Boards may be reluctant to acknowledge that a company has been the victim of a hack or a cyber-fraud for fear of alarming those who deal with it and the damage to confidence, trust, and a corporate reputation that might result. By not reporting and describing a breach, law enforcement agencies may be denied information they could use to protect others as bad actors attempt to repeat a successful penetration with other targets. Delays while assessing, discussing, and seeking approvals at each entity in a response chain can expose others to risk.

Directors should consider the possibility and risk of harm caused by weaknesses in an entity's own systems. These could range from captured devices being used to mount cyber-attacks on other people and organisations, through the use of its products and services by bad actors, to direct harm to others caused by its applications of AI and AGI. Appropriate warnings could be provided and steps taken to avoid exposing people and organisations to unreasonable and unacceptable levels of risk. Liability for damages could be considerable.

Understanding AI and AGI vulnerability and exposure

Criminal gangs and state and non-state proxy actors can themselves use accessible AI and AGI applications to quickly analyse large quantities of data, search for areas of weakness and vulnerability, and endeavour to move before others have updated their protection. In the race to stay up to date and exploit, malevolent actors who are not constrained by lengthy approval processes and may operate 24/7 can be at an advantage. To succeed in their ambitions, they might only need to occasionally penetrate a small number of the systems they monitor.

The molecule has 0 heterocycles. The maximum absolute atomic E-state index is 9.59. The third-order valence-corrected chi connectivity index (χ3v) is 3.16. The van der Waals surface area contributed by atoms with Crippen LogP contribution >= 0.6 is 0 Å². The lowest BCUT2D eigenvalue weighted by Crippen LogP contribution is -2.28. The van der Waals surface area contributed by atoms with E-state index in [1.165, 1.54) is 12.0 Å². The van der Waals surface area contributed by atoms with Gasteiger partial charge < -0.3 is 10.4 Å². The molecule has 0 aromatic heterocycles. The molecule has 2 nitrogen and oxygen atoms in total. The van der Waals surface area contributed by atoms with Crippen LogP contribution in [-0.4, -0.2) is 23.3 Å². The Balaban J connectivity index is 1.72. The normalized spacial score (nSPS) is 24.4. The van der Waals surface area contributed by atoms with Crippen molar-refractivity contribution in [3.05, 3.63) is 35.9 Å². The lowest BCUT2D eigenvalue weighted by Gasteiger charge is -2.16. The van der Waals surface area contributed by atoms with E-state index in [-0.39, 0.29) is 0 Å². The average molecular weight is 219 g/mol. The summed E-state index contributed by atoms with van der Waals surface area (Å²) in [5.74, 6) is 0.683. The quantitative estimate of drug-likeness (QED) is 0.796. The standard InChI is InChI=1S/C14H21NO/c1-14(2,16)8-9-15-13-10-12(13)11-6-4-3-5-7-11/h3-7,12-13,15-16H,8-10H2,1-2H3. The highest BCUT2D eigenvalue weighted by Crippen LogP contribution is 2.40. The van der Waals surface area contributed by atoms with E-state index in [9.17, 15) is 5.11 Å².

Some bad actor actions may increase the impact of other malevolent activities or create new opportunities for them. Mass insertion of biases into social media could affect AI applications that are trained with the resulting data. Over time, more of the data used to train AI tools and applications might itself be generated by their earlier generations and use. In time, this might result in the collapse of certain models. Malicious attempts may also be made to poison data. Being unaware of who is using an offering and for what purpose might result in exposure.

An international interim scientific report on the safety of advanced AI ahead of the 2024 AI Seoul Summit has highlighted the wide-ranging potential beneficial use of general-purpose AI, limited understanding of its capabilities and inner-workings, and dangers and uncertainties regarding trajectories of future progress. In addition to malicious use of AI for large-scale disinformation and influence operations, fraud and scams, applications could disadvantage certain categories of people, while future advances could pose systemic risks.

Considering and scoping collaboration

The interim report produced by the UK Department for Science, Innovation, and Technology (DSIT) and the AI Safety Institute reveals differing views among experts about the risk of loss of human control over AI applications leading to catastrophic consequences. Current methods of mitigating risks, including benchmarking, red-teaming, and auditing training data, are considered to have limitations. Improvements are required. Overall, the future seems uncertain, various scenarios are possible, and international collaboration is advocated.